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Wednesday, October 26, 2016

Correction of Footdrop Due to Multiple Sclerosis Using the STIMuSTEP Implanted Dropped Foot Stimulator


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Paul N. Taylor PhDIngrid A. Wilkinson Hart PhDMansoor S. Khan ,FRCS(Plast)Diana E.M. Slade-Sharman FRCS(Plast)
From the Department of Clinical Science and Engineering (PNT, IAWH) and the Department of Plastic Surgery (MSK, DEMS-S), Salisbury District Hospital, Salisbury, Wiltshire, UK.
Correspondence: Paul N. Taylor, PhD, Salisbury District Hospital, Salisbury, Wiltshire SP2 8BJ, United Kingdom; e-mail: .
Note: Supplementary material for this article is available on IJMSC Online at

Background: Footdrop is a significant problem in multiple sclerosis, reducing the safety and efficiency of walking. Functional electrical stimulation (FES) can produce dorsiflexion, correcting footdrop. The purpose of this retrospective analysis of clinical study data was to compare the effect of external and implanted FES devices for the correction of footdrop.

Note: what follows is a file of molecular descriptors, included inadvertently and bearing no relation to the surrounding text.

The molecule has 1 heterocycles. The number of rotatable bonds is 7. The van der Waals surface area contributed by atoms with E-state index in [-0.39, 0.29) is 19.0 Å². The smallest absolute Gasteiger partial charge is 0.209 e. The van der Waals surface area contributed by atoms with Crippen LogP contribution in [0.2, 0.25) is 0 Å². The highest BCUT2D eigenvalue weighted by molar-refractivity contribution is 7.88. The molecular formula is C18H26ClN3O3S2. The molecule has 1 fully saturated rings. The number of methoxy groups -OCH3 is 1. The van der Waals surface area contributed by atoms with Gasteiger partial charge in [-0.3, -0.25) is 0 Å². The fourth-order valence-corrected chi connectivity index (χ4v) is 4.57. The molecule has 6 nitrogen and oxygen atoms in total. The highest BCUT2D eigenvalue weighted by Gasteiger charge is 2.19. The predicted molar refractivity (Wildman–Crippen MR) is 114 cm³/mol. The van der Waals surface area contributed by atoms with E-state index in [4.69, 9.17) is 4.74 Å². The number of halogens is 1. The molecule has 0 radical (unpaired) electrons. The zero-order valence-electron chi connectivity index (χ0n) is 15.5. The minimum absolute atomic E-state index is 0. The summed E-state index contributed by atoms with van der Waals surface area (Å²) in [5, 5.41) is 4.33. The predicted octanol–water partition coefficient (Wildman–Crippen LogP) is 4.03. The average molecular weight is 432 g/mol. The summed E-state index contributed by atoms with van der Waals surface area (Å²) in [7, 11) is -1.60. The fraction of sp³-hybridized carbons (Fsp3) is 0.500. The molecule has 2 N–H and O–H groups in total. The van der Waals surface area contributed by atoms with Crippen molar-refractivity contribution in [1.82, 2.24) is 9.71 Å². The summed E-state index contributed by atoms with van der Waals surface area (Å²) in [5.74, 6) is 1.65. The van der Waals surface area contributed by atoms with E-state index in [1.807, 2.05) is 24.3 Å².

Methods: External FES was used for a minimum of 6 months before implantation. Walking performance was assessed using 10-m walking speed, 3-minute walking distance, the Physiological Cost Index, and health- and device-related quality of life and device-use questionnaires. Assessments were made before implantation and a mean (SD) of 128 (24) days after surgery, with additional walking speed measurements at 3 years.
Results: Twenty-three people with multiple sclerosis received the STIMuSTEP implant. Both devices enabled statistically significant increases in walking speed and walking distance, with a strong trend toward a reduced Physiological Cost Index, indicating that walking required less effort (P = .07). Both devices improved device-related quality of life. Walking speed gain with FES was maintained at 3 years. Three implants failed after falls, and there was one case of neuropraxia. The implant was used more days per week and was quicker to put on each day than the external FES device.
Conclusions: The STIMuSTEP implanted dropped foot stimulator is an effective long-term intervention for the correction of footdrop.
© 2016 Consortium of Multiple Sclerosis Centers.

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